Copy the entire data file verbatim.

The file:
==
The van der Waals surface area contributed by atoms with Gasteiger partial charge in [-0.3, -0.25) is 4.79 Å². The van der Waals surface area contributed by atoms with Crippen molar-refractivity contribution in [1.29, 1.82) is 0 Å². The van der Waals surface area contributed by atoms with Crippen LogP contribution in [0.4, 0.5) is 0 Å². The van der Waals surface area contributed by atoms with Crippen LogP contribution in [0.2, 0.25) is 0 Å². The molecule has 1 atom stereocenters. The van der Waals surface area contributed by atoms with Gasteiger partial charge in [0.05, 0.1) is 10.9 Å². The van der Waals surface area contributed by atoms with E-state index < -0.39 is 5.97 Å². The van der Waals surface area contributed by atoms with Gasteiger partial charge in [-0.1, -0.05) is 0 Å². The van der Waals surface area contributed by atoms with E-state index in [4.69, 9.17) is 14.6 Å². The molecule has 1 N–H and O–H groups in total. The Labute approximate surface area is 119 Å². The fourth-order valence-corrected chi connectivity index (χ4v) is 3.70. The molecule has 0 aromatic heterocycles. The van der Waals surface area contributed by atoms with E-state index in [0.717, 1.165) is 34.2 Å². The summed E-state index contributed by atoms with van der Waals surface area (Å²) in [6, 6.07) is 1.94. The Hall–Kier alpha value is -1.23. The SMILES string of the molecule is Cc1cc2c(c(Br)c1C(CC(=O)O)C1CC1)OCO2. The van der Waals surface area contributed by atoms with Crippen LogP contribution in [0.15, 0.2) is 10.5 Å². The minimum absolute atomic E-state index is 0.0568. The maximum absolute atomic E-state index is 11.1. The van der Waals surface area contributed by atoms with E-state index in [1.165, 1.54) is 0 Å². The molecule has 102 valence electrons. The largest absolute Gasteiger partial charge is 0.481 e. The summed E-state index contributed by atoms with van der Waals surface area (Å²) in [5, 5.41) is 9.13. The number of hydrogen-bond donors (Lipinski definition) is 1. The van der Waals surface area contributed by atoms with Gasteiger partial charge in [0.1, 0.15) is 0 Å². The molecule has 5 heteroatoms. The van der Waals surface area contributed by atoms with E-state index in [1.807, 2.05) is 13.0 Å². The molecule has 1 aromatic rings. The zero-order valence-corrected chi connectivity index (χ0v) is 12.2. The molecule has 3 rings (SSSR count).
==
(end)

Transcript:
The van der Waals surface area contributed by atoms with Gasteiger partial charge in [-0.3, -0.25) is 4.79 Å². The van der Waals surface area contributed by atoms with Crippen molar-refractivity contribution in [1.29, 1.82) is 0 Å². The van der Waals surface area contributed by atoms with Crippen LogP contribution in [0.4, 0.5) is 0 Å². The van der Waals surface area contributed by atoms with Crippen LogP contribution in [0.2, 0.25) is 0 Å². The molecule has 1 atom stereocenters. The van der Waals surface area contributed by atoms with Gasteiger partial charge in [0.05, 0.1) is 10.9 Å². The van der Waals surface area contributed by atoms with E-state index < -0.39 is 5.97 Å². The van der Waals surface area contributed by atoms with Gasteiger partial charge in [-0.1, -0.05) is 0 Å². The van der Waals surface area contributed by atoms with E-state index in [4.69, 9.17) is 14.6 Å². The molecule has 1 N–H and O–H groups in total. The Labute approximate surface area is 119 Å². The fourth-order valence-corrected chi connectivity index (χ4v) is 3.70. The molecule has 0 aromatic heterocycles. The van der Waals surface area contributed by atoms with E-state index in [0.717, 1.165) is 34.2 Å². The summed E-state index contributed by atoms with van der Waals surface area (Å²) in [6, 6.07) is 1.94. The Hall–Kier alpha value is -1.23. The SMILES string of the molecule is Cc1cc2c(c(Br)c1C(CC(=O)O)C1CC1)OCO2. The van der Waals surface area contributed by atoms with Crippen LogP contribution in [0.15, 0.2) is 10.5 Å². The minimum absolute atomic E-state index is 0.0568. The maximum absolute atomic E-state index is 11.1. The van der Waals surface area contributed by atoms with E-state index in [1.165, 1.54) is 0 Å². The molecule has 102 valence electrons. The largest absolute Gasteiger partial charge is 0.481 e. The summed E-state index contributed by atoms with van der Waals surface area (Å²) in [5, 5.41) is 9.13. The number of hydrogen-bond donors (Lipinski definition) is 1. The van der Waals surface area contributed by atoms with Gasteiger partial charge in [0.1, 0.15) is 0 Å². The molecule has 5 heteroatoms. The van der Waals surface area contributed by atoms with E-state index in [1.807, 2.05) is 13.0 Å². The molecule has 1 aromatic rings. The zero-order valence-corrected chi connectivity index (χ0v) is 12.2. The molecule has 3 rings (SSSR count).